And not long after Pam contacted me, another Strawbridge – Karl – got in touch. Karl’s father was Freda’s cousin, and he keeps an eye on Freda’s resting place and her unusual memorial.
It’s nice to have an update – thank you, Strawbridges!
Tyger Drew-Honey, Miquita Oliver, Ann Widdecombe, Alistair McGowan, Colin Jackson and Zoe Lucker
Rather like I’m A Celebrity Get Me Out of Here crossed with Tony Robinsons’ The Worst Jobs in History, this four-episode living history series took six celebrities back to the 1840s. It wasn’t chaise longues and afternoon tea for them, no – they were to experience the harsh lives of the early Victorian working class.
Starting with a dust yard (at the Black Country Living Museum, which you sometimes see in the background in Peaky Blinders) and collecting ‘pure’ and night soil (poo, in other words), it was grim and grimy all the way. The second episode saw them at a coaching inn, where the women did domestic chores while the men worked as ostlers and as a pot-boy. The third episode took them to the potteries, where they experienced the unfair way in which the workers were paid, which led to the positively surreal sight of former Tory minister Ann Widdecombe form a union and go on strike. And after losing their jobs at the potteries, the fourth episode saw them suffer the inhumanely punitive conditions of the workhouse.
I’ve lived in Birmingham for several years, long enough to get confused sometimes when my brain forgets what the new Bull Ring shopping centre looks like when I round the corner at the end of New Street. “Where did this all come from?” it wonders for a split-second, before the buildings in front of me coalesce and I remember where I am. I still call House of Fraser by it’s old name: Rackhams. And I just can’t get used to the new Library of Birmingham (not surprising as it’s hardly open due to budget cuts).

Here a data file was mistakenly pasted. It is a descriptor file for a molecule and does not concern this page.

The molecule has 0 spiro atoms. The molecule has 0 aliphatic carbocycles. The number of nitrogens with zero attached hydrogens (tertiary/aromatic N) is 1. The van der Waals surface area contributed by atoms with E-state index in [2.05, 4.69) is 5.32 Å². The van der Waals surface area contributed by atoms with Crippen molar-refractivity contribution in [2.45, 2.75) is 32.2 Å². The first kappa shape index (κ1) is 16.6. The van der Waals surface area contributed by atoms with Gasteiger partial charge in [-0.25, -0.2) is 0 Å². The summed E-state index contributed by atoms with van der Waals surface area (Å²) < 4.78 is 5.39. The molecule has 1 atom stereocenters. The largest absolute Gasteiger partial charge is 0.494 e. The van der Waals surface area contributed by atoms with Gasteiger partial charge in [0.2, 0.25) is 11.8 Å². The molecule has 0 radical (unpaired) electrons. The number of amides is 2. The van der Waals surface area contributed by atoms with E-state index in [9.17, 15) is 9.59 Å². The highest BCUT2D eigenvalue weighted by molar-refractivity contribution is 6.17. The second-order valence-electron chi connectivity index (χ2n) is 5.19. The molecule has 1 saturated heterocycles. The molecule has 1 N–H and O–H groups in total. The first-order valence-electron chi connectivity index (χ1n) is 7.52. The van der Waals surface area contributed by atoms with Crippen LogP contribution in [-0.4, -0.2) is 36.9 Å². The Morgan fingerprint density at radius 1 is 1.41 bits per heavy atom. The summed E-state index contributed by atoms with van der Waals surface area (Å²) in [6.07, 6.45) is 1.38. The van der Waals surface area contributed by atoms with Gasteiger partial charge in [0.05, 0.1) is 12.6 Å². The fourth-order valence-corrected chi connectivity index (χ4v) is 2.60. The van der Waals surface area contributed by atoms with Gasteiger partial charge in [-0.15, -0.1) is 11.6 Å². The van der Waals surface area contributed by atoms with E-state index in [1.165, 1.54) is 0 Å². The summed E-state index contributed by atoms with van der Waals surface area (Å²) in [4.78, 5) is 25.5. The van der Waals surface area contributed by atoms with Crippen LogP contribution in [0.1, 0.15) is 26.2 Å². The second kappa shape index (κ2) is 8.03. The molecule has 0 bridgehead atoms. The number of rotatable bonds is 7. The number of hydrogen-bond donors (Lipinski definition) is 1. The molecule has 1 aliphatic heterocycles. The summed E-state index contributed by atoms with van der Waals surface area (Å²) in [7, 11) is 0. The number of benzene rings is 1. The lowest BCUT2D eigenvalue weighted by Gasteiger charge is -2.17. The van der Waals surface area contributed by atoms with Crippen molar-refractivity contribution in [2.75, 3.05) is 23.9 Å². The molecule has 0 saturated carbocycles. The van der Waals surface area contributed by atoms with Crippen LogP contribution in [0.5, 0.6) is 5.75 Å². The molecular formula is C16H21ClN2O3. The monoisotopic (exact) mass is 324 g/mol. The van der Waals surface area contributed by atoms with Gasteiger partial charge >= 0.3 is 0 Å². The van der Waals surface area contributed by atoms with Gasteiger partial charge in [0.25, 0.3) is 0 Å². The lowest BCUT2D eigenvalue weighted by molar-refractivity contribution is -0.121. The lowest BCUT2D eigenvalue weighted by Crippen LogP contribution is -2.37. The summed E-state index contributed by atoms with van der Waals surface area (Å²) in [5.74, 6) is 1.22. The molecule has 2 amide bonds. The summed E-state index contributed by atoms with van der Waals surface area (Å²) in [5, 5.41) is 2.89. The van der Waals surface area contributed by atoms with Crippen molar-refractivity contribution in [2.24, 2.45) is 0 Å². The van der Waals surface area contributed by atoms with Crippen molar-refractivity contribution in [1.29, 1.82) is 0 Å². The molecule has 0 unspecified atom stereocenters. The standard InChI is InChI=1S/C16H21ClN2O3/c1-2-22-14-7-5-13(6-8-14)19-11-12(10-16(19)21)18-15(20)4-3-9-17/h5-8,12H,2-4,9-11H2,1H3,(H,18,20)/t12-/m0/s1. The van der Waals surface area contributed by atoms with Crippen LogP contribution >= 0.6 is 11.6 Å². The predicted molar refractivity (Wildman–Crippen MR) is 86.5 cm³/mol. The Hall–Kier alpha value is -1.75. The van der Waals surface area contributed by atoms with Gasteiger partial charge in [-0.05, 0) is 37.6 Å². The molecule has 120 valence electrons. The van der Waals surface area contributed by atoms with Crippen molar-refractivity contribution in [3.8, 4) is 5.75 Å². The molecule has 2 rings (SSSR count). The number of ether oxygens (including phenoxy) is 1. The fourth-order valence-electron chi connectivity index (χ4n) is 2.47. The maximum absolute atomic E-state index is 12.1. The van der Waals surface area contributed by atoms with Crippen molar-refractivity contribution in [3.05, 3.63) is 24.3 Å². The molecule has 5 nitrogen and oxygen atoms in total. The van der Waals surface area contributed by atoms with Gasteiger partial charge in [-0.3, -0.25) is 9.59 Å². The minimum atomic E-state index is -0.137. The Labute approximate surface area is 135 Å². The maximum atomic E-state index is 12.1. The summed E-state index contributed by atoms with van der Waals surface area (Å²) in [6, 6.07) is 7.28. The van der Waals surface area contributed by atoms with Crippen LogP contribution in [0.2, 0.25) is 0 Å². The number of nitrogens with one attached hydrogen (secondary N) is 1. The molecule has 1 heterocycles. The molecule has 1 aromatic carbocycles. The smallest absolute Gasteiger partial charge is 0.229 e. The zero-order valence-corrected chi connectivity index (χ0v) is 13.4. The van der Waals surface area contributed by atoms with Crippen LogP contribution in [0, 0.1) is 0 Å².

So there I was, sitting down to watch BBC Two’s new Cold War thriller The Game. After much joshing ‘The Game is afoot! Well, nearly, iPlayer is still buffering!’ I found myself in 1970s London. Well, it’s supposed to be, but I immediately recognised Birmingham. Specifically, MI5’s headquarters, which is brutalist masterpiece Central Library. Loved and loathed, the haters are winning because the Library of Birmingham was built a year or two ago to replace it and poor old Central Library, John Madin’s concrete masterpiece, is, as I speak, being pulled down.
The day after VE Day.
The 70th anniversary of VE Day seemed like a good time to blog about my grandad’s soldier photos from WW2 – mainly because, although there’s no photo of him on VE Day itself, the one above, where he’s wearing a large smile, and leans casually against a gate, relief on his face, was taken the day after.
My grandad, Bert Nunn, was meticulous with his photographs, never failing to write on the back of them to identify where he was and who he was with. Perhaps he did this with his photos from 1945 because he knew that the end of hostilities were nigh, and soon he and his comrades would head home once more and might never see each other again.
My great-great-grandfather, James Thomas Ashworth (1849-1890) was a cigarmaker, who lived in Bermondsey. There’s no surviving photos of him, as far as I know, but what he has left behind him (other than umpteen descendants) is this lovely handmade miniature chest of drawers, which he crafted from cigar boxes as a gift for his wife, Elizabeth.